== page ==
Editor’s note: U.N. climate negotiations continue this week in Marrakech as the world’s nations discuss how they will work together to fight and adapt to climate change impacts already affecting the lives of people around the globe. With livelihoods directly dependent on reliable weather patterns, farmers are among the first and hardest hit; programs like the Rupununi Innovation Fund in southern Guyana, which helps farmers access funding to boost their lands’ productivity, are essential to help them build resilience.
In the foothills of the Kanuku Mountains, where some of the world’s most intact forests and cleanest rivers meet grasslands that are home to jaguars, harpy eagles and giant anteaters, is a 1-hectare (2.5-acre) traditional family farm owned by Muacir and Emaline Baretto. Their 1,500-person indigenous community, St. Ignatius, is located in southern Guyana’s Rupununi region on the border with Brazil. The nearby town is a one-hour flight or a 14-24 hour (depending on the season) drive from Georgetown, the country’s capital — and it couldn’t feel further away.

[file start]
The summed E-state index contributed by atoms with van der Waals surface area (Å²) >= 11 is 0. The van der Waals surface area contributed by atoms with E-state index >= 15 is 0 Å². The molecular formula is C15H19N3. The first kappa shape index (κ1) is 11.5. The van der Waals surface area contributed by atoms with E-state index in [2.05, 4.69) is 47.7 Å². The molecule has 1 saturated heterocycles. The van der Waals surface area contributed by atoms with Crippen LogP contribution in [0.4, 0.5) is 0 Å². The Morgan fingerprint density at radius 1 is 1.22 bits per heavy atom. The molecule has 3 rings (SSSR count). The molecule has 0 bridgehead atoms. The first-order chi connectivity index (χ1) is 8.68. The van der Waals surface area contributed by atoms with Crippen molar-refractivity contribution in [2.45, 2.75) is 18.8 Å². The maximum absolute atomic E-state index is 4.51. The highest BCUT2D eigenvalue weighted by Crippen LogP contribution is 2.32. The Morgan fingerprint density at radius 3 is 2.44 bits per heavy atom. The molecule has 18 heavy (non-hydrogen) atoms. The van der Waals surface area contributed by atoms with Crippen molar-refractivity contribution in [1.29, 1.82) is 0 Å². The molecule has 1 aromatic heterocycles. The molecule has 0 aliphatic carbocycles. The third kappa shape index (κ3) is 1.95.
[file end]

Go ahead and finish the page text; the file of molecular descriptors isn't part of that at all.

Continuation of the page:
Members of the Wapishana indigenous group, the Barettos grow food to feed themselves and their extended family. They also sell surplus produce, both fresh (fruits and vegetables) and processed (cassava byproducts such as farine and casareep, and traditional hot pepper powder known as chicitai). In addition, Emaline grows cotton, which she spins to make Wapishana hammocks for sale locally and sometimes overseas.
The Barettos use a combination of traditional and more conventional farming methods. Their farm contains a range of plants and trees, which helps make it very resilient to pests and diseases. But even their best efforts can’t make their farm immune to misfortune.